Wednesday, June 6, 2012

Both formal and informal rules structure our social life, and often the latter matter more than the former for dictating human action

I've been more effusive on facebook than on the blog about it, but recently I became a homeowner, and it's been very exciting for me. Of course one of the things you get when you got through this process is a survey of your property. I saw this a couple weeks ago, and given the way human memory inevitably is, I have a better sense of who owns what in my immediate vicinty than any of my neighbors.

There's a strip of land to our left that is definitely not my property. It has a cluster of trees on it with a bunch of poison ivy growing on them that I don't want there but also don't want to deal with, and a largish branch just fell in the last storm. I haven't mowed this strip, because as I say it's not mine (and not wanting to deal with it contributes as well).

Well we've gone through a couple mows and the length of the grass on this strip relative to my yard and the neighbor's yard is quite distinct now... it's clear the neighbor is under the impression it's not his strip either.

So what to do?

Well as soon as I finish this post I'm going to go out and mow it and start cleaning up the grove of trees. My first reaction was "well that's passive aggressive of him to mow his whole property except that one strip!", but I immediately thought better of it. He probably thought the same thing of me, which is why the grass on this little strip got so long. One doesn't just not mow a particular strip of land in an attempt to pass it off to a new naive neighbor. He's not trying to pass of a responsibility on me, and I'm not trying to pass one off on him. That's not why he didn't mow it. He didn't mow it because year after year the guy that lived in my house always took care of it (he didn't take care of it well, considering the condition of the trees - but he mowed it). We just have different understandings of rights and responsibilities here. I have my property lines, I know it's not mine in a formal sense - and that matters in the real estate transaction. But in the social transaction on our street I'm pretty clearly obligated to take care of this, and I'm going to take care of this because the eyesore of an unkept strip and the awkward state that currently exists between me and my neighbor is way more costly than me mowing a few more feet every week or so.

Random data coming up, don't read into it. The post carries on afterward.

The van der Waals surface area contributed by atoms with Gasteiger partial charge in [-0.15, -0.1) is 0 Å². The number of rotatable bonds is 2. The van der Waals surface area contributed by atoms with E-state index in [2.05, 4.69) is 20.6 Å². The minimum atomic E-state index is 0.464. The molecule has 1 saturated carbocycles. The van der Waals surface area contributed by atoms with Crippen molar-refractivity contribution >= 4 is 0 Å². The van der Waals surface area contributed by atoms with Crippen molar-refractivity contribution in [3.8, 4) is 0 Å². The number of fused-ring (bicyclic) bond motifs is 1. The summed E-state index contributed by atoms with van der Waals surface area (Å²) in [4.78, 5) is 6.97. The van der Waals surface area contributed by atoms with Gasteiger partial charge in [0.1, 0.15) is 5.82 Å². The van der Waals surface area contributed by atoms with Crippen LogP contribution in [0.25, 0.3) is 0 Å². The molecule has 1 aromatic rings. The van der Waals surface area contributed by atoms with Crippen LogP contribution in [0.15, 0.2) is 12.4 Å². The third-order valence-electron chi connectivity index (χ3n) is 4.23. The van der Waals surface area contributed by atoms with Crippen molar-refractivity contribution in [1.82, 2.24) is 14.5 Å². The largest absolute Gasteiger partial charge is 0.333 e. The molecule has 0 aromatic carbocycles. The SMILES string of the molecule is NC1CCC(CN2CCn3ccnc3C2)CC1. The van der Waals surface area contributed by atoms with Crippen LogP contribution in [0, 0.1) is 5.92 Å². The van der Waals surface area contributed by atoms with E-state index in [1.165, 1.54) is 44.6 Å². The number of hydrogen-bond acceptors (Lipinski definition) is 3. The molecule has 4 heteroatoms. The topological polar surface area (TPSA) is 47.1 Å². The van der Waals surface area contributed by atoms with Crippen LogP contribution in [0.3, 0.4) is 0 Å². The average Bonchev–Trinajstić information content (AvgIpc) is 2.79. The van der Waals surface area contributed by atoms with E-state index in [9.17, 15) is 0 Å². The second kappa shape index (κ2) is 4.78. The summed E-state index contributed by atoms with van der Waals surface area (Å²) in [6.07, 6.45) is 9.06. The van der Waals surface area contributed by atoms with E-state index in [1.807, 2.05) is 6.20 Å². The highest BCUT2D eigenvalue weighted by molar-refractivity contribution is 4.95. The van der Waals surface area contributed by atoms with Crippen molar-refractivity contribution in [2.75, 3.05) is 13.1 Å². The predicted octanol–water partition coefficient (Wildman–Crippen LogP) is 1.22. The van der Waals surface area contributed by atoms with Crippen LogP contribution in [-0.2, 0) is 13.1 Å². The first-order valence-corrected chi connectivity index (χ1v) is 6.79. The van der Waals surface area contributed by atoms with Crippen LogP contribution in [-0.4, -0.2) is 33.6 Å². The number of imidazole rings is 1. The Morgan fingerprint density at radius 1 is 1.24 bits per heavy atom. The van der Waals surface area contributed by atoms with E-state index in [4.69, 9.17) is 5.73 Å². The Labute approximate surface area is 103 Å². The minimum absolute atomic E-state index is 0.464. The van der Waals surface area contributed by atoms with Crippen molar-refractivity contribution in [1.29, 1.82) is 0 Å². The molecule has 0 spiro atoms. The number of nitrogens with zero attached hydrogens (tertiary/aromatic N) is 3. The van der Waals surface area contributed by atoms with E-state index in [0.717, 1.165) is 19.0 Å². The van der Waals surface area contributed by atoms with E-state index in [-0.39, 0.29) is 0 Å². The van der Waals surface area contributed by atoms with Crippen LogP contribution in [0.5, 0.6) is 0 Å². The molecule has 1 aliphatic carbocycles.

If I thought he was trying to get me to do his work for him, that would be one thing. But that's not what's going on here. What's going on here is that a new member of this society (me) is working out incongruities between formal and informal rules, and because I'm the new guy it's incumbent upon me to adjust to the equilibrium if I'm interested in an equilibrium (which I am).


  1. You should see strangers get upset over the informal double parking rules here in Brooklyn. One guy had honked his horn outside my apartment for about ten minutes straight because he was blocked in. I finally came out and told him, "Dude, you just have to wait until 10:30 when alternate-side-of-the-street parking is over, and these people will show up to move their cars."

    "Yeah, you think so? Well, I'm calling the police and we'll see about that."

    I had to laugh. I asked him, "Look around you? See that people are double-parked all up and down every street we can see? Do you really think this is happening and the police are unaware of it?"

  2. It's interesting that until recently your experience would be very different in England. In England until quite recently adverse possession laws would make things work differently there.

    If the previous neighbour who maintained the land had done so for 12 years then he could have become possessor of it filing a claim with the land registry office, the previous owners claim would then be voided. My uncle did this for some land surrounding my grandmother's house.

    Modern adverse possession in England is a little different. The squatter must file his paperwork after 10 years, at which time the owner will be informed and can respond. If the owner doesn't respond in the next two years then the squatter can become the legal owner as before.

    Part of the motivation for these slightly complex laws was to ensure that pieces of land are maintained.


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